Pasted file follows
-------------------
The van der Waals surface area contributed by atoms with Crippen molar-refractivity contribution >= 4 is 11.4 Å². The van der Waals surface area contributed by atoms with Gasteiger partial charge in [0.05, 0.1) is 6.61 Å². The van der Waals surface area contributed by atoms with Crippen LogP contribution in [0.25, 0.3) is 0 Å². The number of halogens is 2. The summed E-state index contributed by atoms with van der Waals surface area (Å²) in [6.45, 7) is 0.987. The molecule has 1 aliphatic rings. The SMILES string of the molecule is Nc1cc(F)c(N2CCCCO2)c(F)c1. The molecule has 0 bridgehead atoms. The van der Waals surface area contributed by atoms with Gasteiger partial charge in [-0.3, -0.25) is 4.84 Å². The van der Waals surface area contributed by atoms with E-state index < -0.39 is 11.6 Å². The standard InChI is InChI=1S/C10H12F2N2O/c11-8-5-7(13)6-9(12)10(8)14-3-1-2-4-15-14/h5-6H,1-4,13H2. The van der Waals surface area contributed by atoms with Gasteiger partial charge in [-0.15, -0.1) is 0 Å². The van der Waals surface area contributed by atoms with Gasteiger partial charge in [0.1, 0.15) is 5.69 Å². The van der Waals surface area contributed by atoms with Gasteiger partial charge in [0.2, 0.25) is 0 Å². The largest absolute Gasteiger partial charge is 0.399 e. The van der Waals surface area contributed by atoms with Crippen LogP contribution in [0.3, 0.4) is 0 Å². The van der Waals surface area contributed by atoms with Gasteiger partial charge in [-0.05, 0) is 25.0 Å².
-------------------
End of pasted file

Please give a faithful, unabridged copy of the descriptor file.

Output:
The van der Waals surface area contributed by atoms with Crippen molar-refractivity contribution >= 4 is 11.4 Å². The van der Waals surface area contributed by atoms with Gasteiger partial charge in [0.05, 0.1) is 6.61 Å². The van der Waals surface area contributed by atoms with Crippen LogP contribution in [0.25, 0.3) is 0 Å². The number of halogens is 2. The summed E-state index contributed by atoms with van der Waals surface area (Å²) in [6.45, 7) is 0.987. The molecule has 1 aliphatic rings. The SMILES string of the molecule is Nc1cc(F)c(N2CCCCO2)c(F)c1. The molecule has 0 bridgehead atoms. The van der Waals surface area contributed by atoms with Gasteiger partial charge in [-0.3, -0.25) is 4.84 Å². The van der Waals surface area contributed by atoms with E-state index < -0.39 is 11.6 Å². The standard InChI is InChI=1S/C10H12F2N2O/c11-8-5-7(13)6-9(12)10(8)14-3-1-2-4-15-14/h5-6H,1-4,13H2. The van der Waals surface area contributed by atoms with Gasteiger partial charge in [-0.15, -0.1) is 0 Å². The van der Waals surface area contributed by atoms with Gasteiger partial charge in [0.1, 0.15) is 5.69 Å². The van der Waals surface area contributed by atoms with Gasteiger partial charge in [0.2, 0.25) is 0 Å². The largest absolute Gasteiger partial charge is 0.399 e. The van der Waals surface area contributed by atoms with Crippen LogP contribution in [0.3, 0.4) is 0 Å². The van der Waals surface area contributed by atoms with Gasteiger partial charge in [-0.05, 0) is 25.0 Å².